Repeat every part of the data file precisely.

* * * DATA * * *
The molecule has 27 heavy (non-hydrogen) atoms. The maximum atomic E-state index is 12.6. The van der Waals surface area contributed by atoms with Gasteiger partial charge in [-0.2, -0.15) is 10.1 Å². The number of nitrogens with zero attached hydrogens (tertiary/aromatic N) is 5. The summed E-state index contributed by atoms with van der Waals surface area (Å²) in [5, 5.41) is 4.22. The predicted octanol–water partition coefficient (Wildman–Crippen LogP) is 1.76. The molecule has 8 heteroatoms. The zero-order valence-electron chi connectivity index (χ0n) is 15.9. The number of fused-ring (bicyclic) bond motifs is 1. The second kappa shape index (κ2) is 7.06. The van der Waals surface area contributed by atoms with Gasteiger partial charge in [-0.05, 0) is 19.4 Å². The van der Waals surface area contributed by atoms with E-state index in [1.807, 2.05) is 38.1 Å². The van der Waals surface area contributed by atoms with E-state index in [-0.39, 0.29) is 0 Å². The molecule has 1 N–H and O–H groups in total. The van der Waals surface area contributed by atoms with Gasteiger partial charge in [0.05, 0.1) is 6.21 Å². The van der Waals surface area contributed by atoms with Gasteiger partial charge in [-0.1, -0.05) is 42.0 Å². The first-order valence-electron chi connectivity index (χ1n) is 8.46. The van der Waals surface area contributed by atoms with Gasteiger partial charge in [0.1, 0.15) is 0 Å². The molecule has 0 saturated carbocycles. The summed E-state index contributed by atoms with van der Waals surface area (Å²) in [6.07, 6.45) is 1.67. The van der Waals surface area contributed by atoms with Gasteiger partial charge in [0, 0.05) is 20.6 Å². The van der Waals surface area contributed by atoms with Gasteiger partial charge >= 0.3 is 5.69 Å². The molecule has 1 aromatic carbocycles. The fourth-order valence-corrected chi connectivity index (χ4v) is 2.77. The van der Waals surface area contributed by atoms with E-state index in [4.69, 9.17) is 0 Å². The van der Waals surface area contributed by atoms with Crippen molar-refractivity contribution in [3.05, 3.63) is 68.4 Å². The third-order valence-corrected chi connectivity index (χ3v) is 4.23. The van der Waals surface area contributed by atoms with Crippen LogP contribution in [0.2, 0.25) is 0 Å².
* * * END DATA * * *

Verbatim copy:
The molecule has 27 heavy (non-hydrogen) atoms. The maximum atomic E-state index is 12.6. The van der Waals surface area contributed by atoms with Gasteiger partial charge in [-0.2, -0.15) is 10.1 Å². The number of nitrogens with zero attached hydrogens (tertiary/aromatic N) is 5. The summed E-state index contributed by atoms with van der Waals surface area (Å²) in [5, 5.41) is 4.22. The predicted octanol–water partition coefficient (Wildman–Crippen LogP) is 1.76. The molecule has 8 heteroatoms. The zero-order valence-electron chi connectivity index (χ0n) is 15.9. The number of fused-ring (bicyclic) bond motifs is 1. The second kappa shape index (κ2) is 7.06. The van der Waals surface area contributed by atoms with Gasteiger partial charge in [-0.05, 0) is 19.4 Å². The van der Waals surface area contributed by atoms with E-state index in [1.807, 2.05) is 38.1 Å². The van der Waals surface area contributed by atoms with E-state index in [-0.39, 0.29) is 0 Å². The molecule has 1 N–H and O–H groups in total. The van der Waals surface area contributed by atoms with Gasteiger partial charge in [0.05, 0.1) is 6.21 Å². The van der Waals surface area contributed by atoms with Gasteiger partial charge in [-0.1, -0.05) is 42.0 Å². The first-order valence-electron chi connectivity index (χ1n) is 8.46. The van der Waals surface area contributed by atoms with Gasteiger partial charge in [0.1, 0.15) is 0 Å². The molecule has 0 saturated carbocycles. The summed E-state index contributed by atoms with van der Waals surface area (Å²) in [6.07, 6.45) is 1.67. The van der Waals surface area contributed by atoms with Gasteiger partial charge in [0, 0.05) is 20.6 Å². The van der Waals surface area contributed by atoms with Gasteiger partial charge >= 0.3 is 5.69 Å². The molecule has 1 aromatic carbocycles. The fourth-order valence-corrected chi connectivity index (χ4v) is 2.77. The van der Waals surface area contributed by atoms with E-state index in [4.69, 9.17) is 0 Å². The van der Waals surface area contributed by atoms with Crippen molar-refractivity contribution in [3.05, 3.63) is 68.4 Å². The third-order valence-corrected chi connectivity index (χ3v) is 4.23. The van der Waals surface area contributed by atoms with Crippen LogP contribution in [0.2, 0.25) is 0 Å².